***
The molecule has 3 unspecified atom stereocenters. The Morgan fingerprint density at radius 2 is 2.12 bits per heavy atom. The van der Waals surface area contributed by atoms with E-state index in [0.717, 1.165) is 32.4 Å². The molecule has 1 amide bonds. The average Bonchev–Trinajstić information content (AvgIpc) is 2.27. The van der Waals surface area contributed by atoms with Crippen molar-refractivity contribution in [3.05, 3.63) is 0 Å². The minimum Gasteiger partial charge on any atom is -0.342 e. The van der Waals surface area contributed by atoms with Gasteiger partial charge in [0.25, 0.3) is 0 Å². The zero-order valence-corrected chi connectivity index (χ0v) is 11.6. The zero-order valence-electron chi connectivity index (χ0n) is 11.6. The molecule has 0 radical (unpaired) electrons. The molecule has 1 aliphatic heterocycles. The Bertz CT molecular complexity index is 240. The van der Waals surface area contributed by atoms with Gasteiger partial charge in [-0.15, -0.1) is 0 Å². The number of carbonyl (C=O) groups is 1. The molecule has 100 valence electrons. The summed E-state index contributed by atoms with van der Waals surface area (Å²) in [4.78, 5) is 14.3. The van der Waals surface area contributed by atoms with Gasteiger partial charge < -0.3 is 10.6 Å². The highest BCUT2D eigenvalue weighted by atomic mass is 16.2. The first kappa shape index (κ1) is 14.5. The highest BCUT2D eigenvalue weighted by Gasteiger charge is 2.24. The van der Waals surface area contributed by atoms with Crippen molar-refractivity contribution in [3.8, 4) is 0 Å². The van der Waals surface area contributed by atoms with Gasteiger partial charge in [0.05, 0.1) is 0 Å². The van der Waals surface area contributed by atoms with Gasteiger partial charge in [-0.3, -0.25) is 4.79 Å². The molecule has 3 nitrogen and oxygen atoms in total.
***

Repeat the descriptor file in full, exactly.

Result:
The molecule has 3 unspecified atom stereocenters. The Morgan fingerprint density at radius 2 is 2.12 bits per heavy atom. The van der Waals surface area contributed by atoms with E-state index in [0.717, 1.165) is 32.4 Å². The molecule has 1 amide bonds. The average Bonchev–Trinajstić information content (AvgIpc) is 2.27. The van der Waals surface area contributed by atoms with Crippen molar-refractivity contribution in [3.05, 3.63) is 0 Å². The minimum Gasteiger partial charge on any atom is -0.342 e. The van der Waals surface area contributed by atoms with Gasteiger partial charge in [0.25, 0.3) is 0 Å². The zero-order valence-corrected chi connectivity index (χ0v) is 11.6. The zero-order valence-electron chi connectivity index (χ0n) is 11.6. The molecule has 0 radical (unpaired) electrons. The molecule has 1 aliphatic heterocycles. The Bertz CT molecular complexity index is 240. The van der Waals surface area contributed by atoms with Gasteiger partial charge in [-0.15, -0.1) is 0 Å². The number of carbonyl (C=O) groups is 1. The molecule has 100 valence electrons. The summed E-state index contributed by atoms with van der Waals surface area (Å²) in [4.78, 5) is 14.3. The van der Waals surface area contributed by atoms with Gasteiger partial charge < -0.3 is 10.6 Å². The highest BCUT2D eigenvalue weighted by atomic mass is 16.2. The first kappa shape index (κ1) is 14.5. The highest BCUT2D eigenvalue weighted by Gasteiger charge is 2.24. The van der Waals surface area contributed by atoms with Crippen molar-refractivity contribution in [3.8, 4) is 0 Å². The van der Waals surface area contributed by atoms with Gasteiger partial charge in [0.05, 0.1) is 0 Å². The van der Waals surface area contributed by atoms with Gasteiger partial charge in [-0.3, -0.25) is 4.79 Å². The molecule has 3 nitrogen and oxygen atoms in total.